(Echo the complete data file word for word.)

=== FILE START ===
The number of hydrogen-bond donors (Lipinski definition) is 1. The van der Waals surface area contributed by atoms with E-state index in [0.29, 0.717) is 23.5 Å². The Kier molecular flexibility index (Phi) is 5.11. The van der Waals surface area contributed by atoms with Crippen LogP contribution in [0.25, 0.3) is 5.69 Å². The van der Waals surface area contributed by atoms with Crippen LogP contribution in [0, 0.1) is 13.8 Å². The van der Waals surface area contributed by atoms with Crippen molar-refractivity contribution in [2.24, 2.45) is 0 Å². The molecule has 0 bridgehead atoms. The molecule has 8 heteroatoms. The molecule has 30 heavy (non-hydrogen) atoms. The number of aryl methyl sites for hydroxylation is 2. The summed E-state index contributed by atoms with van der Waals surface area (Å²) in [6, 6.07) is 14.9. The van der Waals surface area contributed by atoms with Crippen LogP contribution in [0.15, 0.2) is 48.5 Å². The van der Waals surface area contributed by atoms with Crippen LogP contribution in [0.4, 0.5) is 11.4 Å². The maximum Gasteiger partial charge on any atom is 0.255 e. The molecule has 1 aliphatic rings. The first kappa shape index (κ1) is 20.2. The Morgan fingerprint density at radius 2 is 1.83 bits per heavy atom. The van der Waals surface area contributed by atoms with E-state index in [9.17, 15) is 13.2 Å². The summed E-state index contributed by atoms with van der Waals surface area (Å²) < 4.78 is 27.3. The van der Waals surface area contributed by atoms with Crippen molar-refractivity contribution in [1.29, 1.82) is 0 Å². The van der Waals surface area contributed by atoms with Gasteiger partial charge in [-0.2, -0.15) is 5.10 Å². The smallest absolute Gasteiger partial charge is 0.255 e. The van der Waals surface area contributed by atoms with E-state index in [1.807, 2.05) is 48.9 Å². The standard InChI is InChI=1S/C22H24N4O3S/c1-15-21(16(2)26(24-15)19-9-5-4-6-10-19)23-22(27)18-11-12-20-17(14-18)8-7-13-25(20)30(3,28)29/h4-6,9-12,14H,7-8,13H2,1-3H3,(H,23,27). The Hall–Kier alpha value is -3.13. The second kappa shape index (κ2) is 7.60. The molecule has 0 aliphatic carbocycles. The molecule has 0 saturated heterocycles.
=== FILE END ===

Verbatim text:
The number of hydrogen-bond donors (Lipinski definition) is 1. The van der Waals surface area contributed by atoms with E-state index in [0.29, 0.717) is 23.5 Å². The Kier molecular flexibility index (Phi) is 5.11. The van der Waals surface area contributed by atoms with Crippen LogP contribution in [0.25, 0.3) is 5.69 Å². The van der Waals surface area contributed by atoms with Crippen LogP contribution in [0, 0.1) is 13.8 Å². The van der Waals surface area contributed by atoms with Crippen molar-refractivity contribution in [2.24, 2.45) is 0 Å². The molecule has 0 bridgehead atoms. The molecule has 8 heteroatoms. The molecule has 30 heavy (non-hydrogen) atoms. The number of aryl methyl sites for hydroxylation is 2. The summed E-state index contributed by atoms with van der Waals surface area (Å²) in [6, 6.07) is 14.9. The van der Waals surface area contributed by atoms with Crippen LogP contribution in [0.15, 0.2) is 48.5 Å². The van der Waals surface area contributed by atoms with Crippen LogP contribution in [0.4, 0.5) is 11.4 Å². The maximum Gasteiger partial charge on any atom is 0.255 e. The molecule has 1 aliphatic rings. The first kappa shape index (κ1) is 20.2. The Morgan fingerprint density at radius 2 is 1.83 bits per heavy atom. The van der Waals surface area contributed by atoms with E-state index in [9.17, 15) is 13.2 Å². The summed E-state index contributed by atoms with van der Waals surface area (Å²) < 4.78 is 27.3. The van der Waals surface area contributed by atoms with Crippen molar-refractivity contribution in [1.29, 1.82) is 0 Å². The van der Waals surface area contributed by atoms with Gasteiger partial charge in [-0.2, -0.15) is 5.10 Å². The smallest absolute Gasteiger partial charge is 0.255 e. The van der Waals surface area contributed by atoms with E-state index in [1.807, 2.05) is 48.9 Å². The standard InChI is InChI=1S/C22H24N4O3S/c1-15-21(16(2)26(24-15)19-9-5-4-6-10-19)23-22(27)18-11-12-20-17(14-18)8-7-13-25(20)30(3,28)29/h4-6,9-12,14H,7-8,13H2,1-3H3,(H,23,27). The Hall–Kier alpha value is -3.13. The second kappa shape index (κ2) is 7.60. The molecule has 0 aliphatic carbocycles. The molecule has 0 saturated heterocycles.